Tag Archives: vulenrability

Who is driving?

What more must I do? the rich young man asked Jesus. (Mark 10:17) That question has stayed with me since the beginning of Lent, popping up at random times throughout the day and often while I am praying.

The answer for the young man was to sell everything he had and give his money to the poor.

It seems that his possessions were a burden or a barrier which prevented him from being spiritually free. I am not rich, so I have been considering what other burdens or barriers prevent me from being spiritually free.

As I have been pondering the question these past few weeks, I have had greater clarity around the fact that I tend to focus on the doing part of the question. Do more, my inner critic prompts me. But God has often invited me to focus on being rather than doing, so maybe God is asking me to do less instead of doing more.

Perhaps I am being asked to silence my inner critic and step away from my need to achieve.

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Then I started reading Luke 11:14-23, Jesus was driving…. I did not get any further into the reading because an image of Jesus driving a car came to me. Funny—and not how I usually imagine Jesus. But, I let the picture emerge.

Jesus driving; I am a passenger.

What kind of passenger would I be? Would I be giving Jesus directions? Suggesting alternative routes? Knowing a faster way?

Could I trust Jesus to drive? Let him choose the route and the destination? Could I just enjoy the ride?

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A few days ago, something prompted the memory of my decision to move to l’Arche. When I made the decision, I didn’t think of l’Arche as a one-year volunteer stint, but as a way of life. It was the radical commitment I was seeking, the community I could see myself in forever. I had incredible clarity about being called to live in l’Arche for the rest of my life.

But that was not what happened. l’Arche turned out not to be the perfect fit for me—or me for l’Arche. My need to be in control and to be doing made me ill-suited.

It turned out that working in non-profit organizations was a better fit for my personality, giving me the kind of time and space I needed to grow in self-awareness. In the nonprofit world, being a doer is highly valued. Plus, my need to control and deep-seated stubbornness pushed me to accomplish things people said could not be done.

People praised me for what I achieve, and I loved hearing their praise.

A radio commercial for a local spa asks what would change if I really took care of myself (by spending an indulgent day there.)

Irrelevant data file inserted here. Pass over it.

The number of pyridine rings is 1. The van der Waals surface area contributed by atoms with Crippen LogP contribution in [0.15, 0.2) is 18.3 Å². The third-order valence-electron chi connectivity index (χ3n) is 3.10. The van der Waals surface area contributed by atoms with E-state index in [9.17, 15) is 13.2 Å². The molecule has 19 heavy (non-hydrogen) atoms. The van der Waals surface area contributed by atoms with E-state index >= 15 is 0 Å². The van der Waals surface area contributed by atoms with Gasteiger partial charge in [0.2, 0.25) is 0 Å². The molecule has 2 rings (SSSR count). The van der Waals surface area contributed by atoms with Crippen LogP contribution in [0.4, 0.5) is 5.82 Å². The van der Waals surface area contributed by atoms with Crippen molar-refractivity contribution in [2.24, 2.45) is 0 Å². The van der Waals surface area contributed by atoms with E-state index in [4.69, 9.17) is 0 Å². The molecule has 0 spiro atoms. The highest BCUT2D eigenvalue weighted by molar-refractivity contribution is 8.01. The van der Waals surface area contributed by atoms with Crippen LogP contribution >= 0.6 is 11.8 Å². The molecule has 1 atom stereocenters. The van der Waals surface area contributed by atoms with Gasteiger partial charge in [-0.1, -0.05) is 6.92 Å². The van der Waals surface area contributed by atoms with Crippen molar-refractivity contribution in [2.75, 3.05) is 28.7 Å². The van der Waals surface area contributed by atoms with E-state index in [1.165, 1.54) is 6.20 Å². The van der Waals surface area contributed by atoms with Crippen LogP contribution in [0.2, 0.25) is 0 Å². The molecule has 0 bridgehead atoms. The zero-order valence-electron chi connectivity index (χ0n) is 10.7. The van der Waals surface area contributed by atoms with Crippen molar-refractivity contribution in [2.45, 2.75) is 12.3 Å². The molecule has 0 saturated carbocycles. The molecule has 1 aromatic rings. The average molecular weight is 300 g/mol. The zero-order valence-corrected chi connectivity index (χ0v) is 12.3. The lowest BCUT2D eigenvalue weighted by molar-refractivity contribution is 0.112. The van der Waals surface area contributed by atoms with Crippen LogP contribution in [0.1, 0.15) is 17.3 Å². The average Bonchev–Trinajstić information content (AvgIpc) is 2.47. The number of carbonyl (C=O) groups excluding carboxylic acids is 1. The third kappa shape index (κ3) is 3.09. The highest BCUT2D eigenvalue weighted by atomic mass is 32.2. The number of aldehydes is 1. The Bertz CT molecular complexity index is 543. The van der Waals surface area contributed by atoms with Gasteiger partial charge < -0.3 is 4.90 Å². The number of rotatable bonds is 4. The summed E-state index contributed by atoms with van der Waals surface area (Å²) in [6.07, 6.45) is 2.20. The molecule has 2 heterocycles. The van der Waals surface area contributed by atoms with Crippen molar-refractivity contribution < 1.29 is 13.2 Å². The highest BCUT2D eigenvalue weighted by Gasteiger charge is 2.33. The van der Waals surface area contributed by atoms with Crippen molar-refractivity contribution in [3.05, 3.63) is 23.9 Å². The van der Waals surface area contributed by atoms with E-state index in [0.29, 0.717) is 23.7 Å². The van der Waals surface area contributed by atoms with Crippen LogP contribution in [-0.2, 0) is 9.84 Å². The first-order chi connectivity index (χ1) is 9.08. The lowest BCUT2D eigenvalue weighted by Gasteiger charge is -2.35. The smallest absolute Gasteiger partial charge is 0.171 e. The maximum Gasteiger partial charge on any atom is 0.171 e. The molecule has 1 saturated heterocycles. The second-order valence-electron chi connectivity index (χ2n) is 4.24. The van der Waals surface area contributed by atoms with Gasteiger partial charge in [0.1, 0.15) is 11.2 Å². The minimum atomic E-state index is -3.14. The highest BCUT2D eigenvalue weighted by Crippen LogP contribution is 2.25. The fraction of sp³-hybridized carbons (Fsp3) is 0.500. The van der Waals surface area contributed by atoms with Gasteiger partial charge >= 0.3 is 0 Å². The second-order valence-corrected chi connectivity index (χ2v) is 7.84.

I wonder what would change if I let Jesus drive the car, if I silenced my inner critic and focused more on being than doing. Perhaps I would be able to relax and enjoy the ride.

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Atonement

I am not particularly political, but my car radio lured me into listening to parts of the Brett Kavanaugh Supreme Court nomination hearings.

I heard Kavanaugh boast about coaching his daughters’ basketball teams and his Jesuit education. Ward Cleaver came to mind as I listened to his self-portrayal. Perhaps I even rolled my eyes once or twice. I understand presenting oneself in the best possible light, but no one is that good, I thought.God-forgiveness-vulnerabilityOne day, I heard that the girls’ basketball team he coaches came to the hearings—in their Catholic school uniforms. Really? What is he trying to prove? I wondered.

And then came the allegation about a sexual assault incident from his high school days.

And I began to wonder if he had overplayed his hand. Was that perfect father portrayal really just a charm offensive?God-forgiveness-vulnerabilityLast year’s disclosures by women who had been sexually assaulted made me think of the men who had not yet been named, those men who knew their histories and were now squirming as they waited for the shoe to drop.

I have to admit that I took a great deal of delight in knowing that those men who once dominated were now vulnerable, having no idea if or when a voice from their troubled past would intrude into their idyllic present.

Is Brett Kavanaugh one of those men? Was all that blarney about being so good just a smoke screen in anticipation of someone stepping forward to reveal his past?

And here is where I run into a dilemma. I am not the same person I was when I was seventeen or even twenty-seven. I made mistakes, and I own that. I sought help to deal with the issues that plagued my young life and have learned from my mistakes. I have atoned for the sins of my youth through prayer and service, and I don’t want to be judged by mistakes I made out of my brokenness and ignorance.God-forgiveness-vulnerabilityI wonder if Judge Kavanaugh has taken responsibility for the mistakes of his youth.

And I wonder what he would do if one of the girls on the team he coaches or if one of his daughters was sexually assaulted.

Would Judge Kavanaugh take the view that “boys will be boys” and minimize the damage done to the girl?  Would he counsel the girl to shake it off, as if it were a basketball foul?

Would he advise the boy to deny all accusations? Or would he counsel the boy to take responsibility for his actions, knowing that dark deeds that are locked away can be uncovered at any time, and that a life built on secrets can easily implode.

The man who assaulted me apologized a few weeks later. Two little words—I’m sorry—and he walked away free and clear. I was left with damage that took years to heal, and only now can I see that for all the harm he caused me, at least he owned it.God-forgiveness-vulnerability